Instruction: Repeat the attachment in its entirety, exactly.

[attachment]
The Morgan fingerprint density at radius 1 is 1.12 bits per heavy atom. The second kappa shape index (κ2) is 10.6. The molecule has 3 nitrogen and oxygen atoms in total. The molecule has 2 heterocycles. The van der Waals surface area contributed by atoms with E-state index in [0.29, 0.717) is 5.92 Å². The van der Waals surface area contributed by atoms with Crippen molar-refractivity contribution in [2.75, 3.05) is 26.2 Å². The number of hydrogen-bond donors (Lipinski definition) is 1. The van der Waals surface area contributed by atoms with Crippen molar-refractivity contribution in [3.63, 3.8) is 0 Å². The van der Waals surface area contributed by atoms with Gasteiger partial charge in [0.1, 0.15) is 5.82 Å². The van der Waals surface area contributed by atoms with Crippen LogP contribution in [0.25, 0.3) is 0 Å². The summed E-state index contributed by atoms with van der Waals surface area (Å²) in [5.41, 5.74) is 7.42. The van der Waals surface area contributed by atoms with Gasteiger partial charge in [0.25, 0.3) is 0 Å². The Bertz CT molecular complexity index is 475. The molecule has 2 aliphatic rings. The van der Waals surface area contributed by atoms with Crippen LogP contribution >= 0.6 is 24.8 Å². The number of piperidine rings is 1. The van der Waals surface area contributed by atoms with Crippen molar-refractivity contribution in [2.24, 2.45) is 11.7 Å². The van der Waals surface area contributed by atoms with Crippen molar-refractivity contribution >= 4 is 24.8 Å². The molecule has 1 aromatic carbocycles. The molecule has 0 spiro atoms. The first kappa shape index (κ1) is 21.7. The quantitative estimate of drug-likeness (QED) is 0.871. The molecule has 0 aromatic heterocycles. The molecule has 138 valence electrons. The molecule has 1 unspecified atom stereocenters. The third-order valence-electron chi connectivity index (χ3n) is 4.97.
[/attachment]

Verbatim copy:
The Morgan fingerprint density at radius 1 is 1.12 bits per heavy atom. The second kappa shape index (κ2) is 10.6. The molecule has 3 nitrogen and oxygen atoms in total. The molecule has 2 heterocycles. The van der Waals surface area contributed by atoms with E-state index in [0.29, 0.717) is 5.92 Å². The van der Waals surface area contributed by atoms with Crippen molar-refractivity contribution in [2.75, 3.05) is 26.2 Å². The number of hydrogen-bond donors (Lipinski definition) is 1. The van der Waals surface area contributed by atoms with Crippen molar-refractivity contribution in [3.63, 3.8) is 0 Å². The van der Waals surface area contributed by atoms with Gasteiger partial charge in [0.1, 0.15) is 5.82 Å². The van der Waals surface area contributed by atoms with Crippen LogP contribution in [0.25, 0.3) is 0 Å². The summed E-state index contributed by atoms with van der Waals surface area (Å²) in [5.41, 5.74) is 7.42. The van der Waals surface area contributed by atoms with Gasteiger partial charge in [0.25, 0.3) is 0 Å². The Bertz CT molecular complexity index is 475. The molecule has 2 aliphatic rings. The van der Waals surface area contributed by atoms with Crippen LogP contribution >= 0.6 is 24.8 Å². The number of piperidine rings is 1. The van der Waals surface area contributed by atoms with Crippen molar-refractivity contribution in [2.24, 2.45) is 11.7 Å². The van der Waals surface area contributed by atoms with Crippen molar-refractivity contribution >= 4 is 24.8 Å². The molecule has 1 aromatic carbocycles. The molecule has 0 spiro atoms. The first kappa shape index (κ1) is 21.7. The quantitative estimate of drug-likeness (QED) is 0.871. The molecule has 0 aromatic heterocycles. The molecule has 138 valence electrons. The molecule has 1 unspecified atom stereocenters. The third-order valence-electron chi connectivity index (χ3n) is 4.97.